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Uses

Edible uses

Notes

Seed - cooked. The taste is rather like green peas[1]. Used when green and roasted in the pods, though the pods should not be eaten as these are irritating[1]. Acacia seeds are highly nutritious and contain approx 26% protein, 26% available carbohydrate, 32% fibre and 9% fat[2]. The fat content is higher than most legumes with the aril providing the bulk of fatty acids present[2]. These fatty acids are largely unsaturated which is a distinct health advantage although it presents storage problems as such fats readily oxidise[2]. The mean total carbohydrate content of 55.8 + 13.7% is lower than that of lentils, but higher than that of soybeans while the mean fibre content of 32.3 + 14.3% is higher than that of other legumes such as lentils with a level of 11.7%[2]. The energy content is high in all species tested, averaging 1480+270 kJ per 100g[2]. Wattle seeds are low glycaemic index foods. The starch is digested and absorbed very slowly, producing a small, but sustained rise in blood glucose and so delaying the onset of exhaustion in prolonged exercise[2]. Flowers - cooked[3]. Rich in pollen, they are often used in fritters.

Flowers

Material uses

A yellow dye is obtained from the flowers[4].

A green dye is obtained from the seed pods[4].

The extensive root system of this plant helps to prevent soil erosion[5].

Unknown part

Dye

Medicinal uses(Warning!)

There are no medicinal uses listed for Acacia sophorae.

Ecology

Ecosystem niche/layer

Ecological Functions

Earth stabiliser


Nitrogen fixer

Forage

Nothing listed.

Shelter

Nothing listed.

Propagation

Seed - best sown as soon as it is ripe in a sunny position in a warm greenhouse[6]. Stored seed should be scarified, pre-soaked for 12 hours in warm water and then sown in a warm greenhouse in March. The seed germinates in 3 - 4 weeks at 25°c[7]. As soon as the seedlings are large enough to handle, prick them out into individual pots and grow them on in a sunny position in the greenhouse for their first winter. Plant them out in late spring or early summer, after the last expected frosts, and consider giving them some protection from the cold for their first winter outdoors. Cuttings of half-ripe wood with a heel, July/August in individual pots in a frame[8]. Overwinter in a greenhouse for the first winter and plant out in their permanent positions in late spring or early summer. Fair percentage[8].

Practical Plants is currently lacking information on propagation instructions of Acacia sophorae. Help us fill in the blanks! Edit this page to add your knowledge.



Cultivation

Prefers a sandy loam and a very sunny position[6]. Succeeds in dry soils. Succeeds in any good garden soil that is not excessively limey[9]. Most members of this genus become chlorotic on limey soils[5]. Judging by the plants native habitat, it should tolerate maritime exposure[K].

Trees are not very hardy outdoors in Britain, even in the mildest areas of the country they are likely to be killed in excessively harsh winters[9].

This species has a symbiotic relationship with certain soil bacteria, these bacteria form nodules on the roots and fix atmospheric nitrogen. Some of this nitrogen is utilized by the growing plant but some can also be used by other plants growing nearby[5].

Crops

Problems, pests & diseases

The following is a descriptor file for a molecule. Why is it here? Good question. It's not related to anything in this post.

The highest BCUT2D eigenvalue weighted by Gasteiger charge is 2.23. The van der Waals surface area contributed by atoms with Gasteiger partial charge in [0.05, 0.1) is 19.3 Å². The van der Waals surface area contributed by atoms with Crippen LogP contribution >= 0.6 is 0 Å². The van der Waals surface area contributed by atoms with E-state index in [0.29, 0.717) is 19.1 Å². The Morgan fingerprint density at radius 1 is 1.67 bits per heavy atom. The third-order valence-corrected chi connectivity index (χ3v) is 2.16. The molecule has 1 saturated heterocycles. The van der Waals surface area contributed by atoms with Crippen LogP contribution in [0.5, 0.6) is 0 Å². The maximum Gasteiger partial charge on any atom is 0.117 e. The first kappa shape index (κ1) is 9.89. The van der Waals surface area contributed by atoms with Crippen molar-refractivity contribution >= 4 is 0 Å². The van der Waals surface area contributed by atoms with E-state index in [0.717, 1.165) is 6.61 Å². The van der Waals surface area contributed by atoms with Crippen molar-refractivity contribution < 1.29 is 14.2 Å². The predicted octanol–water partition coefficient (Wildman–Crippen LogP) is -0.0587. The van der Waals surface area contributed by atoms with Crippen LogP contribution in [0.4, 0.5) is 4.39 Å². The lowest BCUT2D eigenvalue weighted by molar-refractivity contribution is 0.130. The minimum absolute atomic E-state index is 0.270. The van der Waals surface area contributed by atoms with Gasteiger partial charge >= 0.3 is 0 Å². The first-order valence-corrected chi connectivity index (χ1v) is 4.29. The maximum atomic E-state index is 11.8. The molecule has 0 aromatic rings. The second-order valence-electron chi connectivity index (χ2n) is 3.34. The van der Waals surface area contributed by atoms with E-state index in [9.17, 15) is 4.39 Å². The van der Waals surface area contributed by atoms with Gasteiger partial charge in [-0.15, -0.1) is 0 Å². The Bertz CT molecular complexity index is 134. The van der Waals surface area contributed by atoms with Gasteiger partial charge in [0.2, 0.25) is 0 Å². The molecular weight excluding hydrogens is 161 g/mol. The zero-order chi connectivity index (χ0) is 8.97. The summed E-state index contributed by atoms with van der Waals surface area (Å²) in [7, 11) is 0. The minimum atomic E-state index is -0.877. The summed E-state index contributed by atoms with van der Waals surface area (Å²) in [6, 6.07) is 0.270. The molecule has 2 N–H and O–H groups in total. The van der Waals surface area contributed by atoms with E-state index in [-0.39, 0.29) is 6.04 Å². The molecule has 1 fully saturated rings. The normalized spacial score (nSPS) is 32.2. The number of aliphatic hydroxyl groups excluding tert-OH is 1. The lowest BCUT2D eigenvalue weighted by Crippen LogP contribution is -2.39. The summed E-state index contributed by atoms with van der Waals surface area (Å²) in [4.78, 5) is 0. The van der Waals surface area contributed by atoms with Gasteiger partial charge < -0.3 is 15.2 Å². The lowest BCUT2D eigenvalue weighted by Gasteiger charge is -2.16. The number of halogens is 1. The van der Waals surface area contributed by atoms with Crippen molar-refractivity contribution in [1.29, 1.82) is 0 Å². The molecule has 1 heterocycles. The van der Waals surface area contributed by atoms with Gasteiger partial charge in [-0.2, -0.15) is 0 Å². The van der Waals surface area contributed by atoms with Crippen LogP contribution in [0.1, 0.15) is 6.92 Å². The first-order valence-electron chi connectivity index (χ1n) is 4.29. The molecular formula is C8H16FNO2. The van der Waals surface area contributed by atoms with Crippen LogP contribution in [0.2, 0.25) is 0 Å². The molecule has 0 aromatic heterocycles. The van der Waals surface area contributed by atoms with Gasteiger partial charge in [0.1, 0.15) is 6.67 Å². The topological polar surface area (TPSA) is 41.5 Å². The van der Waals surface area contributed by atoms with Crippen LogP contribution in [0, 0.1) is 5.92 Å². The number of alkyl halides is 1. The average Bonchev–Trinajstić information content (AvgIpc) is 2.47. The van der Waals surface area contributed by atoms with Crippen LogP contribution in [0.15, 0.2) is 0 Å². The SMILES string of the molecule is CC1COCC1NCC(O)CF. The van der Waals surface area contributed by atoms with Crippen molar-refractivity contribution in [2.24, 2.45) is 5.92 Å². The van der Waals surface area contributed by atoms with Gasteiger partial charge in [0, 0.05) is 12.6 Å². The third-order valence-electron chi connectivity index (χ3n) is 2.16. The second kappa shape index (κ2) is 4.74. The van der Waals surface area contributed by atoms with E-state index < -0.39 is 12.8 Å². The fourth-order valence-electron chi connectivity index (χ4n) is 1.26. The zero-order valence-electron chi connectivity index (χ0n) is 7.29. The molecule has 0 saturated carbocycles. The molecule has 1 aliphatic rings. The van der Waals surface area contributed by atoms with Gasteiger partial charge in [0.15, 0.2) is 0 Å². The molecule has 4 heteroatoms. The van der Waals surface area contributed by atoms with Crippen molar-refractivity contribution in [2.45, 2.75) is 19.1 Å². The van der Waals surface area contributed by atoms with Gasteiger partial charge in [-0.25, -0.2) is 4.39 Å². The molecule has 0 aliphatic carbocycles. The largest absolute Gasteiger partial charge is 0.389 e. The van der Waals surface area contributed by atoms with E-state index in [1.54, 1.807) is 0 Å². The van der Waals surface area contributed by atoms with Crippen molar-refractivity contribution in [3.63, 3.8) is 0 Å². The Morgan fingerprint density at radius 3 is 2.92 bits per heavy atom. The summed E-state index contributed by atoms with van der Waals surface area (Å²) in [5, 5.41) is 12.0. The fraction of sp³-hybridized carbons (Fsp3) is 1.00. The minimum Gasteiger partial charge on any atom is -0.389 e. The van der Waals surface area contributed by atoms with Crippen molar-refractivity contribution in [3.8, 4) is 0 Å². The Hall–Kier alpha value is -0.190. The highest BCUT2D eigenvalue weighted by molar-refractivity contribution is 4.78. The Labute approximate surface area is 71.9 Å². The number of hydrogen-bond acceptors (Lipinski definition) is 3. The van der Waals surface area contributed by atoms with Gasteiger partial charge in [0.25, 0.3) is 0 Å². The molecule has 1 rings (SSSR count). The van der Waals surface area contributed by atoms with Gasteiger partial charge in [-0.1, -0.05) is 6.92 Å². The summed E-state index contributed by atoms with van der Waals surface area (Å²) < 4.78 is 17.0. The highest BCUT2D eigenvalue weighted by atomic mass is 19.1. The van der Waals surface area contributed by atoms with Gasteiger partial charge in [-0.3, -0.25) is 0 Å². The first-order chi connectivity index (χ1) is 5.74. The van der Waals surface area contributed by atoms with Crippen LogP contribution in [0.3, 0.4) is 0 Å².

Associations & Interactions

There are no interactions listed for Acacia sophorae. Do you know of an interaction that should be listed here? edit this page to add it.

Polycultures & Guilds

There are no polycultures listed which include Acacia sophorae.

Descendants

Cultivars

Varieties

None listed.

Subspecies

None listed.

Full Data

This table shows all the data stored for this plant.

Taxonomy
Binomial name
Acacia sophorae
Genus
Acacia
Family
Leguminosae
Imported References
Edible uses
Medicinal uses
Material uses & Functions
Botanic
Propagation
Cultivation
Environment
Cultivation
Uses
Edible uses
None listed.
Material uses
None listed.
Medicinal uses
None listed.
Functions & Nature
Provides forage for
Provides shelter for
Environment
Hardiness Zone
?
Heat Zone
?
Water
moderate
Sun
full sun
Shade
no shade
Soil PH
Soil Texture
Soil Water Retention
Environmental Tolerances
  • Strong wind
  • Maritime exposure
Ecosystems
Native Climate Zones
None listed.
Adapted Climate Zones
None listed.
Native Geographical Range
None listed.
Native Environment
None listed.
Ecosystem Niche
None listed.
Root Zone Tendancy
None listed.
Life
Deciduous or Evergreen
Herbaceous or Woody
Life Cycle
Growth Rate
?
Mature Size
x meters
Fertility
?
Pollinators
?
Flower Colour
?
Flower Type











References

  1. ? 1.01.11.2 Low. T. Wild Food Plants of Australia. Angus and Robertson. ISBN 0-207-14383-8 (1989-00-00)
  2. ? 2.02.12.22.32.42.52.6 Lister. P. www.uws.edu.au/vip/listerp/wattle.htm Wattleseed ()
  3. ? 3.03.1 Cribb. A. B. and J. W. Wild Food in Australia. Fontana ISBN 0-00-634436-4 (1976-00-00)
  4. ? 4.04.14.2 Grae. I. Nature's Colors - Dyes from Plants. MacMillan Publishing Co. New York. ISBN 0-02-544950-8 (1974-00-00)
  5. ? 5.05.15.25.35.4 Huxley. A. The New RHS Dictionary of Gardening. 1992. MacMillan Press ISBN 0-333-47494-5 (1992-00-00)
  6. ? 6.06.1 F. Chittendon. RHS Dictionary of Plants plus Supplement. 1956 Oxford University Press (1951-00-00)
  7. ? Rice. G. (Editor) Growing from Seed. Volume 1. Thompson and Morgan. (1987-00-00)
  8. ? 8.08.1 Sheat. W. G. Propagation of Trees, Shrubs and Conifers. MacMillan and Co (1948-00-00)
  9. ? 9.09.1 Bean. W. Trees and Shrubs Hardy in Great Britain. Vol 1 - 4 and Supplement. Murray (1981-00-00)